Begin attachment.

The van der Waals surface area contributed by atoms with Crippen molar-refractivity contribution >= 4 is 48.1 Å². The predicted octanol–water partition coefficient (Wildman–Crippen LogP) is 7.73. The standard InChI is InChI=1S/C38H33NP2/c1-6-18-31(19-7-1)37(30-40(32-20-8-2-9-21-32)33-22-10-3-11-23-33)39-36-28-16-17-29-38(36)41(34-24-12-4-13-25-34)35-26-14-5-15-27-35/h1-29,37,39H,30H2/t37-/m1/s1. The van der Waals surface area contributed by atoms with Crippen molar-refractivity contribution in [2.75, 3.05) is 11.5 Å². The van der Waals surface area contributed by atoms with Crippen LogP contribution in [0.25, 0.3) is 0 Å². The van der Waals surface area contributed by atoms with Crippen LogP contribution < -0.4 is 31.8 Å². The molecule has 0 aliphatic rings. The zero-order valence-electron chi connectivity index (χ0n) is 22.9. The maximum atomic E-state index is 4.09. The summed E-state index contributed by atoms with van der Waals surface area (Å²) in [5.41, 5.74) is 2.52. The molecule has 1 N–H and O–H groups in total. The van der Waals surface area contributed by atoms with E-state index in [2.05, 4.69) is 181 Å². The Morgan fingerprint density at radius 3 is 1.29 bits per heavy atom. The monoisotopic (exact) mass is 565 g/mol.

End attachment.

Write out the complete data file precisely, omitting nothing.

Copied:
The van der Waals surface area contributed by atoms with Crippen molar-refractivity contribution >= 4 is 48.1 Å². The predicted octanol–water partition coefficient (Wildman–Crippen LogP) is 7.73. The standard InChI is InChI=1S/C38H33NP2/c1-6-18-31(19-7-1)37(30-40(32-20-8-2-9-21-32)33-22-10-3-11-23-33)39-36-28-16-17-29-38(36)41(34-24-12-4-13-25-34)35-26-14-5-15-27-35/h1-29,37,39H,30H2/t37-/m1/s1. The van der Waals surface area contributed by atoms with Crippen molar-refractivity contribution in [2.75, 3.05) is 11.5 Å². The van der Waals surface area contributed by atoms with Crippen LogP contribution in [0.25, 0.3) is 0 Å². The van der Waals surface area contributed by atoms with Crippen LogP contribution < -0.4 is 31.8 Å². The molecule has 0 aliphatic rings. The zero-order valence-electron chi connectivity index (χ0n) is 22.9. The maximum atomic E-state index is 4.09. The summed E-state index contributed by atoms with van der Waals surface area (Å²) in [5.41, 5.74) is 2.52. The molecule has 1 N–H and O–H groups in total. The van der Waals surface area contributed by atoms with E-state index in [2.05, 4.69) is 181 Å². The Morgan fingerprint density at radius 3 is 1.29 bits per heavy atom. The monoisotopic (exact) mass is 565 g/mol.